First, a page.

Caring for a family member with Alzheimer’s is a unique and difficult challenge. You become an advocate for a parent who can no longer advocate for themselves while trying to respect their wishes for their care before they were afflicted by the disease.
If your parent has long-term care insurance, you are likely relying on that insurance during this vulnerable time in their life. Here are a few things to know about long-term care insurance and Alzheimer’s:
1. Know their policy
Regardless of your parent's health, the insurance company may try to claim services are not covered under the policy. This is common: long-term care policies were written differently in the 1990s compared to how they are written today. If your parent purchased long-term care insurance a long time ago, there may be gaps in coverage. For instance, assisted living facilities were often not written into older plans because they weren’t as ubiquitous as they are today.
If you are searching for a living facility for your loved one, look into the policy details regarding what is or isn’t covered before you move them into a new place. Moving often stresses Alzheimer’s patients, so check your insurance policy so you won’t have to do it again.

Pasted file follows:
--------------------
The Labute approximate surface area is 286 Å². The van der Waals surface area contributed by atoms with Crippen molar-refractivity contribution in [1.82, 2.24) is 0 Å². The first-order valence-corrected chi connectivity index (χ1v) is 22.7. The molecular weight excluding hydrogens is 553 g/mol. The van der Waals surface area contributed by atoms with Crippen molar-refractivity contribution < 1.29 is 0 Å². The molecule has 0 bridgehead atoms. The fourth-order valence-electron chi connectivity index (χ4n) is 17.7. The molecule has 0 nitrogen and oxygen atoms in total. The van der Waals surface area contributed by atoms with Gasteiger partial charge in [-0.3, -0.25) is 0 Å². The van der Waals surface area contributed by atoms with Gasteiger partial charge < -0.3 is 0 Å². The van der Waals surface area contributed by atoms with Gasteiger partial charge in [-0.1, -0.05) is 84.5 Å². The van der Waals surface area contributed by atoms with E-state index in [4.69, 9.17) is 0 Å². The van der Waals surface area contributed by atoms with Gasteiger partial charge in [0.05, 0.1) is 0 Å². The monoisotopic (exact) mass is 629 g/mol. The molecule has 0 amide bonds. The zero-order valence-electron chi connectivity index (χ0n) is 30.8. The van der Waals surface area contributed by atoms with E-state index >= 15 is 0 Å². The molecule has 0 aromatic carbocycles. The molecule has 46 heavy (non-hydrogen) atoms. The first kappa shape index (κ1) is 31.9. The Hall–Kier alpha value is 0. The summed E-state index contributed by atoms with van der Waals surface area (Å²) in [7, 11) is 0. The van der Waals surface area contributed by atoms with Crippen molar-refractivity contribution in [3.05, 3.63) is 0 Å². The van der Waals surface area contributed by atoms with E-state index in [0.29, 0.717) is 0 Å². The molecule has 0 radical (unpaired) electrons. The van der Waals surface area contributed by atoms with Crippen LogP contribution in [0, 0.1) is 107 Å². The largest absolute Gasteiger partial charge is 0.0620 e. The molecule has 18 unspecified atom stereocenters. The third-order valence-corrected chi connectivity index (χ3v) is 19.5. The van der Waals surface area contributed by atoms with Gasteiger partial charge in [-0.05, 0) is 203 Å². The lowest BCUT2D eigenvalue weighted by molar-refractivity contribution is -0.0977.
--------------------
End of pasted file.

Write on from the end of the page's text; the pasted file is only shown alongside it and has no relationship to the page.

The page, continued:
2. Make sure Alzheimer’s is covered and when they can collect
Most long-term care insurance companies cover Alzheimer’s, but be sure to confirm that care is included in the policy. Read carefully to determine when your parent can start collecting benefits, as many policies will require evidence of physical or cognitive impairment before they will pay out benefits. This is typically defined by demonstrating an inability to perform two or more activities of daily living (ADL) without “hands on” or “stand by” assistance.
Unfortunately, once you loved one is diagnosed with Alzheimer’s, if they don’t have an existing long-term care insurance policy they will no longer be able to apply for one.
3. Insurers can’t deny coverage because of Alzheimer’s
If the policy covers Alzheimer’s, the insurance company cannot deny your claim. If they try to suggest your parent’s care is not covered, consider discussing the plan with an experienced insurance professional who can review the policy details and help get the coverage your parent needs.
Alzheimer’s is a unique disease that requires specific care. Know your parent’s policy and what you can do to make sure they are cared for and comfortable.